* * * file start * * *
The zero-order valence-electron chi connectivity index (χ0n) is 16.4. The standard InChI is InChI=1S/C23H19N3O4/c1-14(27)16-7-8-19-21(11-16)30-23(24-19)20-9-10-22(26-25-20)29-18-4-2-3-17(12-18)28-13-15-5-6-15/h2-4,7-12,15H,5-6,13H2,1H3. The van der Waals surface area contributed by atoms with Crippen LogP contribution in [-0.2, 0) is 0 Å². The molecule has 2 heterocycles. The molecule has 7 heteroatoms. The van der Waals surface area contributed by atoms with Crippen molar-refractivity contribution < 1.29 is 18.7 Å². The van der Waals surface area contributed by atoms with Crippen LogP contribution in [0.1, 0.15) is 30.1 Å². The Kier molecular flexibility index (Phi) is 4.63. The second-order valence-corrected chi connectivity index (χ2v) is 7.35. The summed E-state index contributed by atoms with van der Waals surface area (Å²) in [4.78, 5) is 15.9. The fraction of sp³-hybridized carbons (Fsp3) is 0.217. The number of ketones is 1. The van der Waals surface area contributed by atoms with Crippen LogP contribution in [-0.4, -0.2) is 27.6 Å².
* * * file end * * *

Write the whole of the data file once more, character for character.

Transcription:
The zero-order valence-electron chi connectivity index (χ0n) is 16.4. The standard InChI is InChI=1S/C23H19N3O4/c1-14(27)16-7-8-19-21(11-16)30-23(24-19)20-9-10-22(26-25-20)29-18-4-2-3-17(12-18)28-13-15-5-6-15/h2-4,7-12,15H,5-6,13H2,1H3. The van der Waals surface area contributed by atoms with Crippen LogP contribution in [-0.2, 0) is 0 Å². The molecule has 2 heterocycles. The molecule has 7 heteroatoms. The van der Waals surface area contributed by atoms with Crippen molar-refractivity contribution < 1.29 is 18.7 Å². The van der Waals surface area contributed by atoms with Crippen LogP contribution in [0.1, 0.15) is 30.1 Å². The Kier molecular flexibility index (Phi) is 4.63. The second-order valence-corrected chi connectivity index (χ2v) is 7.35. The summed E-state index contributed by atoms with van der Waals surface area (Å²) in [4.78, 5) is 15.9. The fraction of sp³-hybridized carbons (Fsp3) is 0.217. The number of ketones is 1. The van der Waals surface area contributed by atoms with Crippen LogP contribution in [-0.4, -0.2) is 27.6 Å².